Maybe it's time to implement the recreational cannabis program during the special session to help provide needed resources. It seems like the only time anything gets done is when the bottom line is involved.

Maxwell Vertical

Roll back all of the spending increases from the last legislative session. Before, that’s done there’s nothing to discuss. Raiding the Land Grant Permanent Fund is a non-starter because there will never be enough votes for a constitutional amendment.

Dr. Michael Johnson

Maybe Mich can talk to Elon.........if she opens us up....."Musk threatens to move Tesla operations as company sues California county

UPI 9 May 2020

May 9 (UPI) — Tesla filed a lawsuit Saturday against Alameda County, Calif., where its factories are located, over ongoing restrictions due to the COVID-19 pandemic, and CEO Elon Musk threatened to move the company’s headquarters and operations out of California.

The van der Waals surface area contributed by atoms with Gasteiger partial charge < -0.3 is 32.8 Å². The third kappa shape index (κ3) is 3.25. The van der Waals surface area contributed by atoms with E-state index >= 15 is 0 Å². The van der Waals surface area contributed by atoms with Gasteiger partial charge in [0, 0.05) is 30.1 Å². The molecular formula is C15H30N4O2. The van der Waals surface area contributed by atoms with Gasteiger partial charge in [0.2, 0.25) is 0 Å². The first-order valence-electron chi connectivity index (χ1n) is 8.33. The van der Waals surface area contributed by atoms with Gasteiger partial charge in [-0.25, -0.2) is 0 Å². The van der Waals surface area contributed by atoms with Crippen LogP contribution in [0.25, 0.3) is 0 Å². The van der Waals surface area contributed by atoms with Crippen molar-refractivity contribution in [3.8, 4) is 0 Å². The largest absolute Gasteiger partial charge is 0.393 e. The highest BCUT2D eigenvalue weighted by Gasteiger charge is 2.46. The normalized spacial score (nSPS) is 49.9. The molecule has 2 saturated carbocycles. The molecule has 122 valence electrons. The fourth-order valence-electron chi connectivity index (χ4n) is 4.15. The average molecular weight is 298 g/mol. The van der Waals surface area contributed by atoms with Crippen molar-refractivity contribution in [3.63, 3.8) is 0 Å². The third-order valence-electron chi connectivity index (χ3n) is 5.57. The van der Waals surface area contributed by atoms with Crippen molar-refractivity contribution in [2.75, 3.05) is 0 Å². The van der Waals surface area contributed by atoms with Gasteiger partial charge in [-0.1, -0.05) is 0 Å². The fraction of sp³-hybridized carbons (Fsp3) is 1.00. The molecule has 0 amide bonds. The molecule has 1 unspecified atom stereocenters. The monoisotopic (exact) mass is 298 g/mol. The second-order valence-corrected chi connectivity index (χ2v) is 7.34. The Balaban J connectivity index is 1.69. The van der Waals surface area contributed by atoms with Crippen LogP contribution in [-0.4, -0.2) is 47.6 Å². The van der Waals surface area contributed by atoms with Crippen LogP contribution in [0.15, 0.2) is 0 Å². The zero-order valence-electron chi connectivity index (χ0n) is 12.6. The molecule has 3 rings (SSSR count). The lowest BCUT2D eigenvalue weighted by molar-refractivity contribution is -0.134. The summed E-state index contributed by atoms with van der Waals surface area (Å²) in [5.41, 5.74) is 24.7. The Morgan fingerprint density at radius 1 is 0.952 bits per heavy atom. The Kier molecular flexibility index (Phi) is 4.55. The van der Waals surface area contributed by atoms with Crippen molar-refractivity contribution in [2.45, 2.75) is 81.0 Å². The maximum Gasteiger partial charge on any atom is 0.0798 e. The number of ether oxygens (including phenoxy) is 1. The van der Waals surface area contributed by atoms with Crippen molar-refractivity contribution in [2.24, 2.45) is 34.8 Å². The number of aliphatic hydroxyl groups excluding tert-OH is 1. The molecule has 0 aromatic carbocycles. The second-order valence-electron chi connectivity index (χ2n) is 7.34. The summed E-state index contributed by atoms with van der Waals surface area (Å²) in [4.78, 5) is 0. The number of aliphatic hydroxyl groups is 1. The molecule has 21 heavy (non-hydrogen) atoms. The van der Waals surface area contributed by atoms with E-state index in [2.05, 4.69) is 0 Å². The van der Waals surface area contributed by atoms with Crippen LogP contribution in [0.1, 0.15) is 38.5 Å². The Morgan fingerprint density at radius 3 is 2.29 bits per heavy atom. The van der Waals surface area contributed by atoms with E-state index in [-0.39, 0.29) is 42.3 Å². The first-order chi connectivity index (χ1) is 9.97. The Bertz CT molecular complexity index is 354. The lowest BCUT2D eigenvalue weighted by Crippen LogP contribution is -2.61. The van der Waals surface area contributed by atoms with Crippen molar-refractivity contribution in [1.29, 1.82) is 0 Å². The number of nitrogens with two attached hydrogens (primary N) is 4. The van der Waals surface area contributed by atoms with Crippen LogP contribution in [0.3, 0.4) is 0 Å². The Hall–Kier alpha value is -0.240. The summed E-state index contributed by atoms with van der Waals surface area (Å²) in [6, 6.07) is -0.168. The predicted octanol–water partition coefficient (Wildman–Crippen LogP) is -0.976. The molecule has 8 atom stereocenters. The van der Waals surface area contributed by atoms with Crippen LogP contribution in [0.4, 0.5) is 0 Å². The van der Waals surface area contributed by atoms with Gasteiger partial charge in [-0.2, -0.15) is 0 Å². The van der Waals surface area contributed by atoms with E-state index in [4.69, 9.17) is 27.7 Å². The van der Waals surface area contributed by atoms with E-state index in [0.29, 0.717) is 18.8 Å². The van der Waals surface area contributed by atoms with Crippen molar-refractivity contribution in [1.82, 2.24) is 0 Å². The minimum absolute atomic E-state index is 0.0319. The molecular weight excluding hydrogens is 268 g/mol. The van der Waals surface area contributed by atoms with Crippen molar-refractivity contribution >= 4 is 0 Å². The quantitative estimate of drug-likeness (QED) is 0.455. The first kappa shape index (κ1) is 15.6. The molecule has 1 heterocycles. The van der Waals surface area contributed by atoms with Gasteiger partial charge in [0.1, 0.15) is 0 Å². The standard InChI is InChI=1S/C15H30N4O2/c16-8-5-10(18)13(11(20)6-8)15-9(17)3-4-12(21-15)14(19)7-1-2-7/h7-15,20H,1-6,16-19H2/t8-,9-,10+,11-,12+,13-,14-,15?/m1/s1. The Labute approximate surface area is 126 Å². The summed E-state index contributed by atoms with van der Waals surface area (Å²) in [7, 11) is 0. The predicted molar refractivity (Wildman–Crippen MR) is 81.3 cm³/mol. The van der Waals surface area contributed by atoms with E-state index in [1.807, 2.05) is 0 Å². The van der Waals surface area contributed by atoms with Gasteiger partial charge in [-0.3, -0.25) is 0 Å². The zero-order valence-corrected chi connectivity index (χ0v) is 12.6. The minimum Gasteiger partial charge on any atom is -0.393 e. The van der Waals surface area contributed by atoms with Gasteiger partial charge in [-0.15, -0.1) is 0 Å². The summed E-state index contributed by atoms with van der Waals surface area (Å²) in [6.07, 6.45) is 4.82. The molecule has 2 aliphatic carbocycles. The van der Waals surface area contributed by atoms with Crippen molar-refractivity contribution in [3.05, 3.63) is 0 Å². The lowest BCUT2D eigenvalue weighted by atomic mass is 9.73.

Musk wanted to resume vehicle production at Tesla’s Fremont, Calif., factory Friday afternoon, but Alameda County’s interim public health officer said the company is not yet authorized to do so as health orders to contain a coronavirus outbreak in the region are still intact."

Joseph Tafoya

One thing you can take to the bank. The Guv and the Democratic legislature are going to futilely try to tax us back into prosperity. Of course they can always blame President Trump which they plan to do anyway.

George Welland

One crisis at a time please... let the governor finishing saving lives, before the partisan, selfish (as in lobbyist controlled), and less than revered politicians in the legislature scramble to save their pork barrel projects and corporate welfare while burdening taxpayers as they claim they're cutting government in our best interests ?

The SFNM is right to opine that cuts alone won't get the state out of debt and enumerating legalizing (and taxing) recreational marijuana and increasing other sin taxes are among the obvious solutions.